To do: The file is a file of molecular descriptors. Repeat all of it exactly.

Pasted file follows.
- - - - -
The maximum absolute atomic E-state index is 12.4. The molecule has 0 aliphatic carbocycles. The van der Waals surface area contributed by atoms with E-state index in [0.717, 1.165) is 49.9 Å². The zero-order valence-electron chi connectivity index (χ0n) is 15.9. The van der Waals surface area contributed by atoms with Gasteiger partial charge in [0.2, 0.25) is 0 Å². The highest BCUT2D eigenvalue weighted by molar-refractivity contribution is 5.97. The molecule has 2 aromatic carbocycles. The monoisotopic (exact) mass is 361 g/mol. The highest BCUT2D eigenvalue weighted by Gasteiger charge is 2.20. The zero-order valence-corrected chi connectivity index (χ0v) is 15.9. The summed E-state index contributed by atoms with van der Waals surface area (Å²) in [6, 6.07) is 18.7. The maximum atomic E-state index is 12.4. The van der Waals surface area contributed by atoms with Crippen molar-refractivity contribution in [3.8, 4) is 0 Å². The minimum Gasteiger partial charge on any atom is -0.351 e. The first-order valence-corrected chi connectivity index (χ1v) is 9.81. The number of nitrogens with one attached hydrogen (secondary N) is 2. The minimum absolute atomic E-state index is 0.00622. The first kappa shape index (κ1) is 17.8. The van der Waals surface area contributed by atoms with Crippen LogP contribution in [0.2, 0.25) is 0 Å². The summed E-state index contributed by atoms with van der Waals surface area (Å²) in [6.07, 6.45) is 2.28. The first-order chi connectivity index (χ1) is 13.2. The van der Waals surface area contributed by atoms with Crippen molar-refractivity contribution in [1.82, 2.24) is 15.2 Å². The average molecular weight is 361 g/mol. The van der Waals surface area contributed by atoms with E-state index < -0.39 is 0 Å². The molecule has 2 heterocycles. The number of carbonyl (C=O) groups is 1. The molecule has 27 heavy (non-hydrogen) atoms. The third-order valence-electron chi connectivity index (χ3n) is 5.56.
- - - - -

The maximum absolute atomic E-state index is 12.4. The molecule has 0 aliphatic carbocycles. The van der Waals surface area contributed by atoms with E-state index in [0.717, 1.165) is 49.9 Å². The zero-order valence-electron chi connectivity index (χ0n) is 15.9. The van der Waals surface area contributed by atoms with Gasteiger partial charge in [0.2, 0.25) is 0 Å². The highest BCUT2D eigenvalue weighted by molar-refractivity contribution is 5.97. The molecule has 2 aromatic carbocycles. The monoisotopic (exact) mass is 361 g/mol. The highest BCUT2D eigenvalue weighted by Gasteiger charge is 2.20. The zero-order valence-corrected chi connectivity index (χ0v) is 15.9. The summed E-state index contributed by atoms with van der Waals surface area (Å²) in [6, 6.07) is 18.7. The maximum atomic E-state index is 12.4. The van der Waals surface area contributed by atoms with Crippen molar-refractivity contribution in [3.8, 4) is 0 Å². The minimum Gasteiger partial charge on any atom is -0.351 e. The first-order valence-corrected chi connectivity index (χ1v) is 9.81. The number of nitrogens with one attached hydrogen (secondary N) is 2. The minimum absolute atomic E-state index is 0.00622. The first kappa shape index (κ1) is 17.8. The van der Waals surface area contributed by atoms with Crippen LogP contribution in [0.2, 0.25) is 0 Å². The summed E-state index contributed by atoms with van der Waals surface area (Å²) in [6.07, 6.45) is 2.28. The first-order chi connectivity index (χ1) is 13.2. The van der Waals surface area contributed by atoms with Crippen molar-refractivity contribution in [1.82, 2.24) is 15.2 Å². The average molecular weight is 361 g/mol. The van der Waals surface area contributed by atoms with E-state index < -0.39 is 0 Å². The molecule has 2 heterocycles. The number of carbonyl (C=O) groups is 1. The molecule has 27 heavy (non-hydrogen) atoms. The third-order valence-electron chi connectivity index (χ3n) is 5.56.